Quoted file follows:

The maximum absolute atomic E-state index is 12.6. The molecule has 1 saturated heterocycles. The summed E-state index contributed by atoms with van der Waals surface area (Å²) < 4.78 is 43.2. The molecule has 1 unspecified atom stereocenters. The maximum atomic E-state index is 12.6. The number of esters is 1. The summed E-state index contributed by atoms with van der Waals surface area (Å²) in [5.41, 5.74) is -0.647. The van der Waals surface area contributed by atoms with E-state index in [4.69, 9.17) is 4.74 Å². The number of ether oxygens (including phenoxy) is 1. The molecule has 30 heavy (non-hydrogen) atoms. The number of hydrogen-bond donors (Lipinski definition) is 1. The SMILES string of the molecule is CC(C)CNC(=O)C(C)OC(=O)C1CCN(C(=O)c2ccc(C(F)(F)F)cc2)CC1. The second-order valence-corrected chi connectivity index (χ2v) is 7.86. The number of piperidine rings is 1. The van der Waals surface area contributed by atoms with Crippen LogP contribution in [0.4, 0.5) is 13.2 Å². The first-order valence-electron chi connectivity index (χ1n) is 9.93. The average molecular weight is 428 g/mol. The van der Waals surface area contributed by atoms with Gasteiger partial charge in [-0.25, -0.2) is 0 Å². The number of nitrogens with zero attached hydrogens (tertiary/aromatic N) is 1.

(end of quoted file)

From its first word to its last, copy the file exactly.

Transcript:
The maximum absolute atomic E-state index is 12.6. The molecule has 1 saturated heterocycles. The summed E-state index contributed by atoms with van der Waals surface area (Å²) < 4.78 is 43.2. The molecule has 1 unspecified atom stereocenters. The maximum atomic E-state index is 12.6. The number of esters is 1. The summed E-state index contributed by atoms with van der Waals surface area (Å²) in [5.41, 5.74) is -0.647. The van der Waals surface area contributed by atoms with E-state index in [4.69, 9.17) is 4.74 Å². The number of ether oxygens (including phenoxy) is 1. The molecule has 30 heavy (non-hydrogen) atoms. The number of hydrogen-bond donors (Lipinski definition) is 1. The SMILES string of the molecule is CC(C)CNC(=O)C(C)OC(=O)C1CCN(C(=O)c2ccc(C(F)(F)F)cc2)CC1. The second-order valence-corrected chi connectivity index (χ2v) is 7.86. The number of piperidine rings is 1. The van der Waals surface area contributed by atoms with Crippen LogP contribution in [0.4, 0.5) is 13.2 Å². The first-order valence-electron chi connectivity index (χ1n) is 9.93. The average molecular weight is 428 g/mol. The van der Waals surface area contributed by atoms with Gasteiger partial charge in [-0.25, -0.2) is 0 Å². The number of nitrogens with zero attached hydrogens (tertiary/aromatic N) is 1.